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Guard unit provides 'one-stop' Predator training

by Capt. Al Bosco
163rd Reconnaissance Wing Public Affairs

10/16/2008 - MARCH AIR RESERVE BASE, Calif. (AFNS) -- As the Air Force's and Air National Guard's unmanned aircraft system mission continues to grow, Airmen with the 163rd Maintenance Group here are stepping up their training program to ensure availability of enough highly-skilled personnel to support these systems, especially the MQ-1 Predator.

Initially operating under the 372nd Training Squadron's Detachment 13 assigned to Nellis Air Force Base, Nev., unit officials spent the early years getting their staff trained and completing the state-of-the-art facilities while also providing limited training here and augmenting the active duty schoolhouse.

Fast forward a little more than a year and the unit no longer operates under Nellis' training umbrella, but as a stand-alone training facility, known as Detachment 26 and assigned under Air Education and Training Command. Additionally, the training operation has grown five-fold and has transformed into a 'one-stop shop' for active duty and Guard units seeking Predator maintenance training.

The training, which began in April of 2008 as just an introductory course, has since expanded to include specialized courses such as ground control station-communications maintenance, Rotax engine maintenance, tactical aircraft maintenance and avionics. Additionally, unit instructors have provided training to more than 150 maintainers from active duty units, as well as personnel from Guard units across the United States also involved in the Predator mission.

According to Senior Master Sgt. Ron Egan, chief of Det. 26, the growth of the unit has been a boon, not only for the maintenance group, but for the Predator mission and Air Force as a whole.

"By providing instruction across the spectrum of Predator maintenance, and continuing to expand to meet the mission's training needs, we are bridging the gap providing the kinds of capabilities that were once only available at active duty training locations," Sergeant Egan said. "That has made us an important part of the UAS mission and has certainly made this an exciting time to be involved with the Predator."

In fact, according to Master Sgt. Michael Adams, a Predator communications instructor who spent two years teaching at Nellis before the detachment stood up at March, the unit has nearly a dozen instructors and owns all of its own equipment, detached and separated from the 163rd Reconnaissance Wing's operational Predator mission, allowing training to be provided regardless of operational demands elsewhere.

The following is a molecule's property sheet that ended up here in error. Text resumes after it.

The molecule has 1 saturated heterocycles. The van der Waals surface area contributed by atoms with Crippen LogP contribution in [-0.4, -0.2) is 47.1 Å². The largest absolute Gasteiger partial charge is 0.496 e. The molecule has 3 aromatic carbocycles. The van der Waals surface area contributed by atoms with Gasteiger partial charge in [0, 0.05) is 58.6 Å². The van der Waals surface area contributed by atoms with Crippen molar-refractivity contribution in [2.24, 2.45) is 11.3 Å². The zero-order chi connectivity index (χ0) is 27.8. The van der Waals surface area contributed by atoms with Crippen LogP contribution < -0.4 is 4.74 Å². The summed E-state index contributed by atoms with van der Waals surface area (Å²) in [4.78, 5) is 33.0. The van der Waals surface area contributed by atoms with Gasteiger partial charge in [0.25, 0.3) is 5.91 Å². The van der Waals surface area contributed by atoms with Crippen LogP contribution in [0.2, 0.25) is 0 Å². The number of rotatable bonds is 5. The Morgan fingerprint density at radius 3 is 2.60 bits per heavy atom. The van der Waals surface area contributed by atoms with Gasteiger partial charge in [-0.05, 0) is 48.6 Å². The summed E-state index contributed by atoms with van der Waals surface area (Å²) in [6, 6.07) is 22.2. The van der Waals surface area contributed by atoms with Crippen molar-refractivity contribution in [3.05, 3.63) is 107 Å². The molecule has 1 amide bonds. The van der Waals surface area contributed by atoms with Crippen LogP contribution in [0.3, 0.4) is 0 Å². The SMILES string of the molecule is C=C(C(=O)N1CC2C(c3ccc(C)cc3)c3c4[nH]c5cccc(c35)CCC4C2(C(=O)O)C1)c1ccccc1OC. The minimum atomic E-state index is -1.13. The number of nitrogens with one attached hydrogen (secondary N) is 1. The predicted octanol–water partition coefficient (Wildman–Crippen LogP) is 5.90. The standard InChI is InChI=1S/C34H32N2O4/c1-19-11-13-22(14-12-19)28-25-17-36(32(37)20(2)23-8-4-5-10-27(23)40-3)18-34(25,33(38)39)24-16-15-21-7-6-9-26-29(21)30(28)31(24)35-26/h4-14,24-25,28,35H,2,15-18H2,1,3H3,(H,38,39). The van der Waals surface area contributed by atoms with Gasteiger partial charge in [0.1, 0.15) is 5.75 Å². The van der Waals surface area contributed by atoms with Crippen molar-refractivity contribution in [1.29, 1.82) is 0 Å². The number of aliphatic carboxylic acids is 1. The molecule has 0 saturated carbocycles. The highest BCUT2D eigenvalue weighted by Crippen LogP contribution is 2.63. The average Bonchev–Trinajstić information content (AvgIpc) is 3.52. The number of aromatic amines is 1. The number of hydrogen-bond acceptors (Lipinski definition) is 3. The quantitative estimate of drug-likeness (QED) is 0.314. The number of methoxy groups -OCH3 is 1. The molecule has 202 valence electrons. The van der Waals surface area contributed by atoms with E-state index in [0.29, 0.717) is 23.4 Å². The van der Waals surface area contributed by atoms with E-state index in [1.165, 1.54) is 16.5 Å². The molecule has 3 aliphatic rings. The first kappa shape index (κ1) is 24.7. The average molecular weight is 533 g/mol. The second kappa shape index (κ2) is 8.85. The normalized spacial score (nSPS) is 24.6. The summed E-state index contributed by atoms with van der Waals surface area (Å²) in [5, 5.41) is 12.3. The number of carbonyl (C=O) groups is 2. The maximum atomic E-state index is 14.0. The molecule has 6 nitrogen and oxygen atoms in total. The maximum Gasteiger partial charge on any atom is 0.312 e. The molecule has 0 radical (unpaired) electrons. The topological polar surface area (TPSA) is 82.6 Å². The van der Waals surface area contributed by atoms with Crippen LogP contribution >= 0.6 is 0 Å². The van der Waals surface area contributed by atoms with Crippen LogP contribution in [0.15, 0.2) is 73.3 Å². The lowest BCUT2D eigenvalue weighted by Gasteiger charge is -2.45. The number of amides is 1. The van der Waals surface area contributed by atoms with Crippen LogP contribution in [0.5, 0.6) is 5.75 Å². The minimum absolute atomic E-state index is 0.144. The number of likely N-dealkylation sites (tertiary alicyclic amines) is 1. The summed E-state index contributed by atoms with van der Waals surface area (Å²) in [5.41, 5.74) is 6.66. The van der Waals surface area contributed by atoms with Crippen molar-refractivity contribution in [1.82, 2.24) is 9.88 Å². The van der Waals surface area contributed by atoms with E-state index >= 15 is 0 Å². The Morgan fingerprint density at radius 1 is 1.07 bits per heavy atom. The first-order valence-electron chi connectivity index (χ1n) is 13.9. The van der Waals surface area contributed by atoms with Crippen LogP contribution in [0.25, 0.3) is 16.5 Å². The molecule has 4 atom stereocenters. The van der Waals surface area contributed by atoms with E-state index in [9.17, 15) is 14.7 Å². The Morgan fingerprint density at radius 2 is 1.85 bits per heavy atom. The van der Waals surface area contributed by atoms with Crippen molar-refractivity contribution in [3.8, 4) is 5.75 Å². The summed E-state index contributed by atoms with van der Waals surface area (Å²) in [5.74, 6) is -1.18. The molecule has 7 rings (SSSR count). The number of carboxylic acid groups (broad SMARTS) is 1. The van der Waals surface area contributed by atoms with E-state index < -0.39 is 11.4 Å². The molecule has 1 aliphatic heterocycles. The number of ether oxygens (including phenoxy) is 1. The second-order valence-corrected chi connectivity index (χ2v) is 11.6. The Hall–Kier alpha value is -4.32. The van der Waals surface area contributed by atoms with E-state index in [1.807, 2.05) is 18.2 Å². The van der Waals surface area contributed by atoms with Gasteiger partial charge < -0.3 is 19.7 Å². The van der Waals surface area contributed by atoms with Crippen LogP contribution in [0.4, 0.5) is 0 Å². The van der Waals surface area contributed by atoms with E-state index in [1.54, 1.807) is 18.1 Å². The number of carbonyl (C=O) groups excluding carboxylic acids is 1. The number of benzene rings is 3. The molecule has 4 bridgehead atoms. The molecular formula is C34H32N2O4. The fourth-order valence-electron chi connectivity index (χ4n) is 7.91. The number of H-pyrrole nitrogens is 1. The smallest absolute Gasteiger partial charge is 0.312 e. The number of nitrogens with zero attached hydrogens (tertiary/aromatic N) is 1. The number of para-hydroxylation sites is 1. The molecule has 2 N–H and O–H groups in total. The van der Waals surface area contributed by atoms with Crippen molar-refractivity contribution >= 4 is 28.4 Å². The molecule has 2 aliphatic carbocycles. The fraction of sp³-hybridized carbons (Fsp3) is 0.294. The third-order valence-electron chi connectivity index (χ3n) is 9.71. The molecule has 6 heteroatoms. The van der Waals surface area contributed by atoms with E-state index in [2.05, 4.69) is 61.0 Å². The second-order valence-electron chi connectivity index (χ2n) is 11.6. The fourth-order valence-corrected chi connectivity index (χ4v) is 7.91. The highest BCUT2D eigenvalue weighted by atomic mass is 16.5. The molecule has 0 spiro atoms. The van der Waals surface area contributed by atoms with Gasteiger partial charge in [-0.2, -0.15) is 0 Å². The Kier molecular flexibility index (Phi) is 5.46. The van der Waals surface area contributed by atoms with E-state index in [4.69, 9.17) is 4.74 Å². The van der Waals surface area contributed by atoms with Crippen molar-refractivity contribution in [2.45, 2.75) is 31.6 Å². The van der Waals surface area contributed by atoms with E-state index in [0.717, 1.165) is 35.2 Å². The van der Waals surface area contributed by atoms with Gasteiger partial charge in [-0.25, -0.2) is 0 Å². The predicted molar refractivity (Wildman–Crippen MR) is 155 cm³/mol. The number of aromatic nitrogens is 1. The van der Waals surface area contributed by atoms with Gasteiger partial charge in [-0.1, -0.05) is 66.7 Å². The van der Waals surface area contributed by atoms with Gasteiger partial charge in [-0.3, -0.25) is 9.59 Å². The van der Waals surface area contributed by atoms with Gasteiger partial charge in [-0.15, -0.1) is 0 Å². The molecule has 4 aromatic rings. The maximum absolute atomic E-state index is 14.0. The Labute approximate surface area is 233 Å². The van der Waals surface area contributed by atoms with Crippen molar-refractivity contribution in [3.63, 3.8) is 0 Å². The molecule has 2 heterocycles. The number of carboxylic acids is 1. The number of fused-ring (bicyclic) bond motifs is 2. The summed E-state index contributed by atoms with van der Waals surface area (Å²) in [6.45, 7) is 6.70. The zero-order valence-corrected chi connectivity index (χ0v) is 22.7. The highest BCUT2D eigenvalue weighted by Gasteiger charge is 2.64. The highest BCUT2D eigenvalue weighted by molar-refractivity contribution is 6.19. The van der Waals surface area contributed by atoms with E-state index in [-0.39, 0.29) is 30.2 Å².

"Having instructors and equipment available to teach the courses here is great for us and for the students," Sergeant Adams said. "We can provide the training students need when they need it and we can tailor our instruction to meet their needs. The impact is huge because it allows the students to see and understand how processes work a step at a time and prepares them to apply the skills they'll need in an operational environment as soon as they get there."

And soon, unit instructors will be able to take the training to a new level as 163 RW officials open a flying training unit and begin flying the Predator locally at Southern California Logistics Airport -- formerly George Air Force Base -- located near Victorville about 40 miles from March ARB.

"When the wing starts its flying training mission, that will open up a lot of doors for us," Sergeant Adams said. "We'll be able to provide hands-on training and let the students interact with flying aircraft so they can learn and practice what they will be doing in a realistic environment."

On the horizon, Sergeant Egan said plans are in the works to expand the unit's training capabilities. In fact, future plans include offering a KU-band (satellite communications) class, as well as adding maintenance courses for the Predator's big brother, the MQ-9 Reaper. Additionally, unit officials may even provide training for Department of Homeland Security personnel.

"It's really a shot in the arm for the Predator program," Sergeant Egan said. "Everyone is happy that we're up and running and we've received a lot of positive feedback on our operations."

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